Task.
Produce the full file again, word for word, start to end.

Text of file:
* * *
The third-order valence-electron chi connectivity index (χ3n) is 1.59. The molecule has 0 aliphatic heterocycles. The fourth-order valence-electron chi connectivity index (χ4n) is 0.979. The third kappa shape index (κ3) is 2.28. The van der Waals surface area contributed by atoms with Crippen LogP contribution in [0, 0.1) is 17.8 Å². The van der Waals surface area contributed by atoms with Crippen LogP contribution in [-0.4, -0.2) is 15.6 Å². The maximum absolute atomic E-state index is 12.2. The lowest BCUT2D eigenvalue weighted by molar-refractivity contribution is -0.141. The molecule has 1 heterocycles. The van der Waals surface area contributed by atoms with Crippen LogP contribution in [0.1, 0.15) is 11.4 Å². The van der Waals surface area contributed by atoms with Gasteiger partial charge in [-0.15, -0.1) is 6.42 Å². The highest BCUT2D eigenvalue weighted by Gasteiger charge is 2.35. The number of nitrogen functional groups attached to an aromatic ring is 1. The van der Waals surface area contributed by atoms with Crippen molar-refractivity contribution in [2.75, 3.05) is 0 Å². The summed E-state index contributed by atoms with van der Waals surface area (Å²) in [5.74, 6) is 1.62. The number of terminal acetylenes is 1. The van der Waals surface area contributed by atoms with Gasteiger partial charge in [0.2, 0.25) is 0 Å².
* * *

The third-order valence-electron chi connectivity index (χ3n) is 1.59. The molecule has 0 aliphatic heterocycles. The fourth-order valence-electron chi connectivity index (χ4n) is 0.979. The third kappa shape index (κ3) is 2.28. The van der Waals surface area contributed by atoms with Crippen LogP contribution in [0, 0.1) is 17.8 Å². The van der Waals surface area contributed by atoms with Crippen LogP contribution in [-0.4, -0.2) is 15.6 Å². The maximum absolute atomic E-state index is 12.2. The lowest BCUT2D eigenvalue weighted by molar-refractivity contribution is -0.141. The molecule has 1 heterocycles. The van der Waals surface area contributed by atoms with Crippen LogP contribution in [0.1, 0.15) is 11.4 Å². The van der Waals surface area contributed by atoms with Gasteiger partial charge in [-0.15, -0.1) is 6.42 Å². The highest BCUT2D eigenvalue weighted by Gasteiger charge is 2.35. The number of nitrogen functional groups attached to an aromatic ring is 1. The van der Waals surface area contributed by atoms with Crippen molar-refractivity contribution in [2.75, 3.05) is 0 Å². The summed E-state index contributed by atoms with van der Waals surface area (Å²) in [5.74, 6) is 1.62. The number of terminal acetylenes is 1. The van der Waals surface area contributed by atoms with Gasteiger partial charge in [0.2, 0.25) is 0 Å².